The lenses for these glasses need to be impact-resistant and meet the required safety standards on top of functioning as eyeglasses. Thankfully, what you will find is that these usually fall under a category of glasses known as sports glasses. Thus you will be able to use them for any other sports as well.


The iMASK is dissimilar from the other two options provided as the approach is somewhat different when looking at squash goggles. This gear is a relatively large face shield that wraps around your head. What is appealing about it is that you can wear it over your eyeglasses because of its size.

However, as an aside that may confuse plenty, the policy on U.S. squash goggles is that (even for an iMASK user) the lenses of your glasses need to be polycarbonate. This is even apart from the fact that you are wearing them under protective eyewear. We also query this since the iMASK is an outer shield protecting your eyes, but these are the rules.

Suppose you are happy to make the accommodations required. In that case, you will be glad to hear that the iMASK is enjoyable to use as the visor is large enough, and there is no obstruction of your view. Additionally, the visor sits slightly away from your face, meaning there is space for decent airflow. Resultantly, the iMASK is highly unlikely to fog up.

Does Everyone Comply With These Rules?

Not everyone, even in the U.S., abides by the rules of having to wear goggles when stepping onto the squash court. People may often disregard the rules and not wear eye protection as they feel that they will never fall victim to an eye injury – until it happens.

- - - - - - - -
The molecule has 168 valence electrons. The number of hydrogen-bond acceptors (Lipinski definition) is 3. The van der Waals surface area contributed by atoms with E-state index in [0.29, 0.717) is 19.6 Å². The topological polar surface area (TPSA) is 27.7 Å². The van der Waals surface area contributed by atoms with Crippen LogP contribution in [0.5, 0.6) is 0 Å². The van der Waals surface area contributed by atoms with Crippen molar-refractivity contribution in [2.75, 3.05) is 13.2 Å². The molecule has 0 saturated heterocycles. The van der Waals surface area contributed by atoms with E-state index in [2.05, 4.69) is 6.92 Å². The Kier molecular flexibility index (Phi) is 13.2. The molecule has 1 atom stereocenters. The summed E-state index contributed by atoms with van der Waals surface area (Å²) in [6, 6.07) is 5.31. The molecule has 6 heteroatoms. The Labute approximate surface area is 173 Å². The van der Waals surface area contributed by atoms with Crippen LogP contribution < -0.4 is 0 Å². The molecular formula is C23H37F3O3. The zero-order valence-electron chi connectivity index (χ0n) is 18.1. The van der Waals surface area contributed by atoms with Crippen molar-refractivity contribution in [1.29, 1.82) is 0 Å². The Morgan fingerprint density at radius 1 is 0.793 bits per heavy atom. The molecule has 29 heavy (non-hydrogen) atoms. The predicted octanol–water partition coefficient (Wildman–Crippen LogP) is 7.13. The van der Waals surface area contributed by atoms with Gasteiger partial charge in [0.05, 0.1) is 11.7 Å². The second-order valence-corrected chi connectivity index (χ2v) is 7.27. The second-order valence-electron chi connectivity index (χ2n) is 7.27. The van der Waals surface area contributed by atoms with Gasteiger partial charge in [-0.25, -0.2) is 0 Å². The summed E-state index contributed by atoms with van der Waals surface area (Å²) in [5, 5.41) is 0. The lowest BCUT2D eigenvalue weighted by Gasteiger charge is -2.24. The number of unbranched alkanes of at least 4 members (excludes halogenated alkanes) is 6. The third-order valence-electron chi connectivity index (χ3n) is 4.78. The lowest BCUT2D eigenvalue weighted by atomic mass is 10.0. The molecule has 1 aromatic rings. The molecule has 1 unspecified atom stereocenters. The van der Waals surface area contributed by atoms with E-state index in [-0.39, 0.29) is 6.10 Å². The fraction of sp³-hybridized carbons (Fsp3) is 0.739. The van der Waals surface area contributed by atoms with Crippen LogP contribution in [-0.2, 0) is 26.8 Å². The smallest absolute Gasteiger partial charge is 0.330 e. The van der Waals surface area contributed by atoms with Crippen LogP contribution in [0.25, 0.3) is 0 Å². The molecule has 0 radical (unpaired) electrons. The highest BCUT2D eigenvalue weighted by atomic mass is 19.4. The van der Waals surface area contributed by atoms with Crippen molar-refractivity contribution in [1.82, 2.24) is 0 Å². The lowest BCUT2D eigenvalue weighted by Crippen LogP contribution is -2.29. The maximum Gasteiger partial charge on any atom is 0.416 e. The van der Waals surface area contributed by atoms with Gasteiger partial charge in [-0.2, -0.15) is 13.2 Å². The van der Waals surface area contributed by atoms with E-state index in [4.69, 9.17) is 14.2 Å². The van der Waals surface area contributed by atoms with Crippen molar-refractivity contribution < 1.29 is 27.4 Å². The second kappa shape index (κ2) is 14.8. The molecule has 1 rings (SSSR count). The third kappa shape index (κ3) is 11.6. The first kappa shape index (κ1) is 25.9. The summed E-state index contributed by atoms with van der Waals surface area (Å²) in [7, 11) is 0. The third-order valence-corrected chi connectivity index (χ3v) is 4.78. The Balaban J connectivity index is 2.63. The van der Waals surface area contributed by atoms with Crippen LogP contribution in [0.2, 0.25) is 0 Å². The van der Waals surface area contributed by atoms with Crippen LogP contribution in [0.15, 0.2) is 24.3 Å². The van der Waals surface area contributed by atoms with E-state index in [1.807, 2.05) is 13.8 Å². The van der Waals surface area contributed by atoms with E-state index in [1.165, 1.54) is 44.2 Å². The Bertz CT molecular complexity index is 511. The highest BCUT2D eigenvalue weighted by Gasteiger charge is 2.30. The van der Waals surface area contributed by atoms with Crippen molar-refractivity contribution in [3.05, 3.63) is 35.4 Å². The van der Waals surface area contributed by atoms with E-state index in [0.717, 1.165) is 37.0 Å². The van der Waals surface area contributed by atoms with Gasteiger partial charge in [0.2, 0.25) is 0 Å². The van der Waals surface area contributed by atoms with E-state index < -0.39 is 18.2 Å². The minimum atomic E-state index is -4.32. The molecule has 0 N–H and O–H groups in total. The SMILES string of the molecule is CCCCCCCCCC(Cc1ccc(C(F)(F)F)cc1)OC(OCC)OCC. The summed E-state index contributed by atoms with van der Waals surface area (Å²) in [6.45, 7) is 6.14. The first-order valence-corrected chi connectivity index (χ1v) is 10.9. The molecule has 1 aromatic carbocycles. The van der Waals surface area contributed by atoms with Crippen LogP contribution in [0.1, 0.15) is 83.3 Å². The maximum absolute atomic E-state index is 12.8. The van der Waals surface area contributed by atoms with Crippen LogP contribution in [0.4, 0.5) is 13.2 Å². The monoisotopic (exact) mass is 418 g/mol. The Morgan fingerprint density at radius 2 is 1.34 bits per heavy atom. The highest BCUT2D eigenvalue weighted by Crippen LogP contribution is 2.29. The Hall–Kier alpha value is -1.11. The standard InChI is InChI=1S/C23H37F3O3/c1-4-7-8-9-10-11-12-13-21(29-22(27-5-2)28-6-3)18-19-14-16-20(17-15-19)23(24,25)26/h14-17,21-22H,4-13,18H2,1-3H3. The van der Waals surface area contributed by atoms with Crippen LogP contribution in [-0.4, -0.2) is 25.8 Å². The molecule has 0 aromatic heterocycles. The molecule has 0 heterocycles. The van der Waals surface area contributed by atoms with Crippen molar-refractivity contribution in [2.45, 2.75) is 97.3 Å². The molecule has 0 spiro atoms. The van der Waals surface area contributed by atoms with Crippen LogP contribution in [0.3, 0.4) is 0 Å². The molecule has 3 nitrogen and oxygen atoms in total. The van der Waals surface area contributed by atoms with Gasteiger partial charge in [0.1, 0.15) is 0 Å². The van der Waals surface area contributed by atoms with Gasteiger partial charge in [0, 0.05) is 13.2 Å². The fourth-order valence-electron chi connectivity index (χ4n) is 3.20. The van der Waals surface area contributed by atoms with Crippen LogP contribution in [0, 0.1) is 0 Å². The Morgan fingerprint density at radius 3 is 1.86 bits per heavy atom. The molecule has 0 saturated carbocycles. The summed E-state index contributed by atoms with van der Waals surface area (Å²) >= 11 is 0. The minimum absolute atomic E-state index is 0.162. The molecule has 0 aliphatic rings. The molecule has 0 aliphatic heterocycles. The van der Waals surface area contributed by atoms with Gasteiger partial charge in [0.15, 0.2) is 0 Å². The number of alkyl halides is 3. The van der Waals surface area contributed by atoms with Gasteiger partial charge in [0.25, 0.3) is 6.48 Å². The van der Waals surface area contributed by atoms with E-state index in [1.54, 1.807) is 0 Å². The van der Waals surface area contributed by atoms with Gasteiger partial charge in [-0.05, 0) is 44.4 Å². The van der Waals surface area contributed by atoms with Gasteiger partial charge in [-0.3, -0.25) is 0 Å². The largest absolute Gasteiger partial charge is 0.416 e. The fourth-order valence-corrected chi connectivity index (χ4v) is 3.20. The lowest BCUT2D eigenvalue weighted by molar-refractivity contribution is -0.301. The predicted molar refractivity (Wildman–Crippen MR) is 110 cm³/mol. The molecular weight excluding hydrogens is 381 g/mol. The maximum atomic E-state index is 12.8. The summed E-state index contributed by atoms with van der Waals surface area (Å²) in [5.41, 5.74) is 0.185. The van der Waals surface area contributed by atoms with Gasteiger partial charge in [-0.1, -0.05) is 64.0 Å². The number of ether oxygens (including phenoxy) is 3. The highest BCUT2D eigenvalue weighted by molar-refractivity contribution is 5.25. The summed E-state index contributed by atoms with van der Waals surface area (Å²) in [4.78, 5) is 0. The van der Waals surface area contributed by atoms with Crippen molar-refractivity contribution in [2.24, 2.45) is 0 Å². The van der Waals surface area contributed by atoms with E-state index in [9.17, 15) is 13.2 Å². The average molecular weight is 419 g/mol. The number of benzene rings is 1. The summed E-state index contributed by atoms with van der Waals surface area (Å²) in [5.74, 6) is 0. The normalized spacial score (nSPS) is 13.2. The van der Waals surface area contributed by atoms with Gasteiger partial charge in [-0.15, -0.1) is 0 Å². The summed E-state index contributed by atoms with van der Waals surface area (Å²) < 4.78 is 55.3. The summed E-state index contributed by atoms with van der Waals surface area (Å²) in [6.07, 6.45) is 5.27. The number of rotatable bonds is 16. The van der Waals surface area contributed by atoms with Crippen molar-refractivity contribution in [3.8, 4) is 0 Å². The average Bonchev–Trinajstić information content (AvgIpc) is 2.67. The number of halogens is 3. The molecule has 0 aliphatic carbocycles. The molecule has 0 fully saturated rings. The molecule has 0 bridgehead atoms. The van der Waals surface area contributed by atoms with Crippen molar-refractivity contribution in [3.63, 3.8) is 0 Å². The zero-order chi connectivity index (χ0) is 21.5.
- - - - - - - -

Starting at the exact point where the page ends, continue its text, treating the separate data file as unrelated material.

If you have seen the potential damage that can be caused by the ball or a misplaced racquet swing can do, you will be sure to put on your protective eyewear. There are places outside of the U.S. where it is less common to wear this vital element of your gear. This typically boils down to individuals being more concerned by what others think rather than their safety.

In places like the U.K., juniors only need to use eye guards, and adults are also required to do so when playing doubles. However, with this being said, in England, it is strongly recommended to put on protective eyewear every time you step onto the court.

The Reality Of Eye Injuries In Squash

There are plenty of ways one could injure themselves participating in any form of sporting discipline. However, one that takes center stage on the squash court has to be the potential injuries you could face if you do not kit yourself with adequate eye protection. Below are just a few examples, but they will give you a fair idea of what can be avoided by being safe:

  1. You could tear your pupils, which can lead to that eye not being able to focus on anything, rendering your eye useless.
  2. Glaucoma can occur if your eye gets struck, and if this happens, it leads to bleeding within your eye.
  3. Your retina could swell slightly or, worse, hemorrhage, damaging your vision immensely. Surgery will likely be required to make corrections, or you could be left with permanent side effects.


In specific locations and countries, the rules on squash goggles are relatively lax; however, this is unwise. The speed of the ball and other on-court elements could lead to detrimental eye injuries. If you wear eyeglasses, one of the main reasons you want eye protection is that your glasses could shatter and send shards into your eyes. This is entirely avoidable simply by employing the right gear.